by the LSU AgCenter. Yields are reduced by 38 to 52 percent for five of 
the major crops produced in Louisiana. The economic consequences of 
which would be devastating to producers which had already suffered 
losses from the original crop loss.
    Several commenters stated that the changes being proposed are 
considered extreme by LSU AgCenter scientists that work to develop Best 
Management Practices for the targeted crops. Based upon the best long-
term information generated by LSU AgCenter research and extension 
scientists, the commenters stated they cannot support recommending that 
producers re-plant at the latest ``practical to replant'' dates being 
supported by FCIC. A commenter questioned the origin of these proposed 
dates and request that FCIC provide science-based information to show

[[Page 28988]]

Louisiana producers can produce a profitable and sustainable yield if 
they are required to replant the crops on these late dates. A commenter 
also stated unfortunately, some of the ``practical replant'' dates 
detailed in the FCIC notice are even later than the LSU AgCenter have 
tested in field trials. The commenter stated that in reality, the 
actual date that a producer is officially released (by program 
adjuster) to plant alternative crops may not be until ten days after 
the final planting date of the insured crop which makes these changes 
even more unreasonable. The LSU AgCenter's optimum and latest planting 
dates are based upon Best Management Practices, as well as risk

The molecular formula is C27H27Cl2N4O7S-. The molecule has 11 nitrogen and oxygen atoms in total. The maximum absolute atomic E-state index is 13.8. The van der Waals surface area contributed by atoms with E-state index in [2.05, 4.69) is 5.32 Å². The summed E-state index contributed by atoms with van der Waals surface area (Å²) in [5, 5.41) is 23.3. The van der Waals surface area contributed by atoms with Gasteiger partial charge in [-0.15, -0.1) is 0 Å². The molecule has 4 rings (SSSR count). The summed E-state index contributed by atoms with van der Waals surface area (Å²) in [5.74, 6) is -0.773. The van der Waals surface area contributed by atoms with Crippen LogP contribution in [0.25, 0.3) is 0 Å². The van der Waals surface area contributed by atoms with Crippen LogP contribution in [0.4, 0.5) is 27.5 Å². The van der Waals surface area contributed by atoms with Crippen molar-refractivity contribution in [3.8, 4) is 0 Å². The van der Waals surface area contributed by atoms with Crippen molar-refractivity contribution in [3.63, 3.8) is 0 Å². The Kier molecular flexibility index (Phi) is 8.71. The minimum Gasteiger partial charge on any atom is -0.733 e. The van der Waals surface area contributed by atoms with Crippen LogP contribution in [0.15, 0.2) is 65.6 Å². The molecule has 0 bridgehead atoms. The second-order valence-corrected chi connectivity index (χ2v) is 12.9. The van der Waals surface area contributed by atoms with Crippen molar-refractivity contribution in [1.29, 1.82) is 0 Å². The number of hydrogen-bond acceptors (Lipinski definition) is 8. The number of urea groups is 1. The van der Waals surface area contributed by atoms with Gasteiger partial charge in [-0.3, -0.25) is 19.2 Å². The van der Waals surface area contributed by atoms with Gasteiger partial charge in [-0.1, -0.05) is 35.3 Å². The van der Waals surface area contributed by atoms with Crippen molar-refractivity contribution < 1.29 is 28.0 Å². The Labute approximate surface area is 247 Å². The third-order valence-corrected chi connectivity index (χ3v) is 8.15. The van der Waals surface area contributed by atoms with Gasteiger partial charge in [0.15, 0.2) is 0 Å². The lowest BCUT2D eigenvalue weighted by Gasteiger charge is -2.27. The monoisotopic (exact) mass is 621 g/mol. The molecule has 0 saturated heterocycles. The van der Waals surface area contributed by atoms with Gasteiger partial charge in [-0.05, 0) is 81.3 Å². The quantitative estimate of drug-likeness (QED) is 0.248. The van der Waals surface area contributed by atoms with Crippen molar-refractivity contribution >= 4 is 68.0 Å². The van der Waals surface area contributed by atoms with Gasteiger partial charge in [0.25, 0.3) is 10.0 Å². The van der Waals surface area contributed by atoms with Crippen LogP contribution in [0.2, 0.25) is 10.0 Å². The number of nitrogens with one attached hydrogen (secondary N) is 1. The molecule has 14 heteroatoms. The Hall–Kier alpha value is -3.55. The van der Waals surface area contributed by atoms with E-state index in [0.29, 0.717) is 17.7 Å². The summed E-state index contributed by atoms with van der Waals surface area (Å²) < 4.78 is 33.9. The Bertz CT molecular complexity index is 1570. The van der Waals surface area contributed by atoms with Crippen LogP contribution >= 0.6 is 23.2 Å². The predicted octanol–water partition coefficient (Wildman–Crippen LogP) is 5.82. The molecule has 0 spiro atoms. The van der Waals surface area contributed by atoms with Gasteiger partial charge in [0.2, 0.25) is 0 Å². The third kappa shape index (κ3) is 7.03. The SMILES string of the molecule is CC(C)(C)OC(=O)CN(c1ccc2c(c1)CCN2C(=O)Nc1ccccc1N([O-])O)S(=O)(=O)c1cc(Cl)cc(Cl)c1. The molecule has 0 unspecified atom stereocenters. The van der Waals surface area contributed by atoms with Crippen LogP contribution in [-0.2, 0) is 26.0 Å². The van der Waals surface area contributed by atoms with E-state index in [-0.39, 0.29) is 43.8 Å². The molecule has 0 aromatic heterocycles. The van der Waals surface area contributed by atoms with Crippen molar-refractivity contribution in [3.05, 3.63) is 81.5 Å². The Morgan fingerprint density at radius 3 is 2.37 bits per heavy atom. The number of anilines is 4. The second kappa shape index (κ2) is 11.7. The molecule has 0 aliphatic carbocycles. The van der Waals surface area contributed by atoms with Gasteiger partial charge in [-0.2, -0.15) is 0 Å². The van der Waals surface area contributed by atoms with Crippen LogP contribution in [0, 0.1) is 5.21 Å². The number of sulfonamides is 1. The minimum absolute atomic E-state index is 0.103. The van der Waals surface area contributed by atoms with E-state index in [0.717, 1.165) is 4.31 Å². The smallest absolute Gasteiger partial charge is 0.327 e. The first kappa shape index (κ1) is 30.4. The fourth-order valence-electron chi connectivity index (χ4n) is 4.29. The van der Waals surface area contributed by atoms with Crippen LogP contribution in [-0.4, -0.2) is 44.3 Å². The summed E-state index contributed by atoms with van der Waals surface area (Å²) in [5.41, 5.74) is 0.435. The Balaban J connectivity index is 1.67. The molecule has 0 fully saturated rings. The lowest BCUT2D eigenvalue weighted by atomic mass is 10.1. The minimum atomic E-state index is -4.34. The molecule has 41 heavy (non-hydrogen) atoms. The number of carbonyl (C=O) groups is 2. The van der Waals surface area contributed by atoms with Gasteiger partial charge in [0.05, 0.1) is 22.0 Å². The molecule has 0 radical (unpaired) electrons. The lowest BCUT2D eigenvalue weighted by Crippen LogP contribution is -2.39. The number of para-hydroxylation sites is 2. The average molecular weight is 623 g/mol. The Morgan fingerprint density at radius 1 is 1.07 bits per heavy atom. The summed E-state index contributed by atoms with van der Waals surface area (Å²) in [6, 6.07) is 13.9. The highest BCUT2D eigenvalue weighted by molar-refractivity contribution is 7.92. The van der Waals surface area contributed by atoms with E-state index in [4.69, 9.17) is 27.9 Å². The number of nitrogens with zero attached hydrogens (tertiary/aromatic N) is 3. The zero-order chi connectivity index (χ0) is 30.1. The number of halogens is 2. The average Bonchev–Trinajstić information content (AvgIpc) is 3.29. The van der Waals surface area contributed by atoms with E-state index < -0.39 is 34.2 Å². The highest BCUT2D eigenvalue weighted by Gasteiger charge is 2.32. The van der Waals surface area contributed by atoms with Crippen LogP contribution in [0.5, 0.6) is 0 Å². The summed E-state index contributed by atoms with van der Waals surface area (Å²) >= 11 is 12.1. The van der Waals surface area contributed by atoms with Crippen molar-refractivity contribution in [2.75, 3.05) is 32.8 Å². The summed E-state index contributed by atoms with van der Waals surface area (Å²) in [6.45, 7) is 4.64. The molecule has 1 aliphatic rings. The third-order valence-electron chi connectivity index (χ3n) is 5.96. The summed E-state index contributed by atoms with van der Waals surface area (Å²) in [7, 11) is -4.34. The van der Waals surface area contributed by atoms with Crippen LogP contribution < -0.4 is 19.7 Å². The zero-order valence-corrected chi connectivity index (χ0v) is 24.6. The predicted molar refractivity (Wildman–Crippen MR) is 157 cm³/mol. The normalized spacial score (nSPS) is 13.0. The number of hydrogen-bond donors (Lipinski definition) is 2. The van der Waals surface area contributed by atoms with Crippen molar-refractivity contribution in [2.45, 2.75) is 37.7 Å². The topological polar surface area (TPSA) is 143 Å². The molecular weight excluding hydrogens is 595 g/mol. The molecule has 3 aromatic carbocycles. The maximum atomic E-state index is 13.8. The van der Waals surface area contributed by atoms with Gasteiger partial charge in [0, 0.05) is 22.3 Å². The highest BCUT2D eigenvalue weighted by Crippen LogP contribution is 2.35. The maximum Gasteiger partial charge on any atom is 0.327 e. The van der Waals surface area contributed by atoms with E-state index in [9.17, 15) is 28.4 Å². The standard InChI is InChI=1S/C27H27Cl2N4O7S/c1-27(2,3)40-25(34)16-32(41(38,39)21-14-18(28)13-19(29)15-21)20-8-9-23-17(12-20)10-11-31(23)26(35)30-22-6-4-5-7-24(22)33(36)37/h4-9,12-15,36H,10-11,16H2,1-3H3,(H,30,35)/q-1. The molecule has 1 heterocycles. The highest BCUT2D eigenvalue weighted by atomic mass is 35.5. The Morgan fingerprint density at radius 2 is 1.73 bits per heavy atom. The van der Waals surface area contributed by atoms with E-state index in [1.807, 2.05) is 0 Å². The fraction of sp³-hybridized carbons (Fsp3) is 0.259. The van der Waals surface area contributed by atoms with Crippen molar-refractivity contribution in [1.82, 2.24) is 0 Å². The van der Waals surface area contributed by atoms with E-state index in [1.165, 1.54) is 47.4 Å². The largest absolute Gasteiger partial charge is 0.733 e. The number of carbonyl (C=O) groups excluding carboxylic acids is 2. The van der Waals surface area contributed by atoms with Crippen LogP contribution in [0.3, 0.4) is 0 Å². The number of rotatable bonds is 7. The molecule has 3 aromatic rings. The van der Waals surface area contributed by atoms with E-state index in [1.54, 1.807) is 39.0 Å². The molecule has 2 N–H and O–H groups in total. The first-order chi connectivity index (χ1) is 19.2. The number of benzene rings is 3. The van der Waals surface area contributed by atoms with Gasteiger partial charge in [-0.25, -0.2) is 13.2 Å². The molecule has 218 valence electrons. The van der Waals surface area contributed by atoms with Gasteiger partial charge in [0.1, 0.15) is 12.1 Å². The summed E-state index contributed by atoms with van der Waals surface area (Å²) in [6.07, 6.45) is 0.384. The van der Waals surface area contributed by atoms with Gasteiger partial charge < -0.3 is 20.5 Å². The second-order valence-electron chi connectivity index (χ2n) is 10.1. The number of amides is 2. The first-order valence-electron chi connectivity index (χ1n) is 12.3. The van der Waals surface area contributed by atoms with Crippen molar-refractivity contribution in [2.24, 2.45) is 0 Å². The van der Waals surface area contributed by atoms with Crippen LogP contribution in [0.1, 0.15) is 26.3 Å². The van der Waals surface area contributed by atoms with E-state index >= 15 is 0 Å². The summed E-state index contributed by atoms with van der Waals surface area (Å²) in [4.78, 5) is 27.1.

aversion for Louisiana's crop production systems. The commenter stated 
that potential increases in production costs, unfavorable weather 
conditions for crop development, and harvest risk associated with 
adverse weather events during the late fall are real factors that must 
be factored into this decision-making process.
    A commenter stated the end of the late planting period for corn in 
Illinois is June 30. Most agronomic experts would not recommend 
planting corn this late in Illinois but the change in language would, 
with some exceptions, require it.
    Another commenter stated the proposed replant dates are well past 
the recommended final planting dates as put forth by LSU, the various 
seed companies, private consultants and anyone else with practical 
knowledge of best agronomic practices in the state of Louisiana. With 
the high production costs of these crops today there is less margin for 
error than ever before and forcing producers to replant as much as 
three weeks after recommended final planting date is guaranteeing a 
potentially crippling financial loss on corn and grain sorghum. On rice 
and cotton it may not be a guaranteed loss but is almost a certainty 
not just in reduced yield but in increased costs fighting late season 
disease, insects, irrigation expense and field work due to a late 
harvest. While soybeans have the best chance of making a profit with 
the new proposed replant dates of all the crops it would still be an 
iffy proposition at best. These proposed changes would make buying 
higher levels of coverage a risky decision for the producer and expose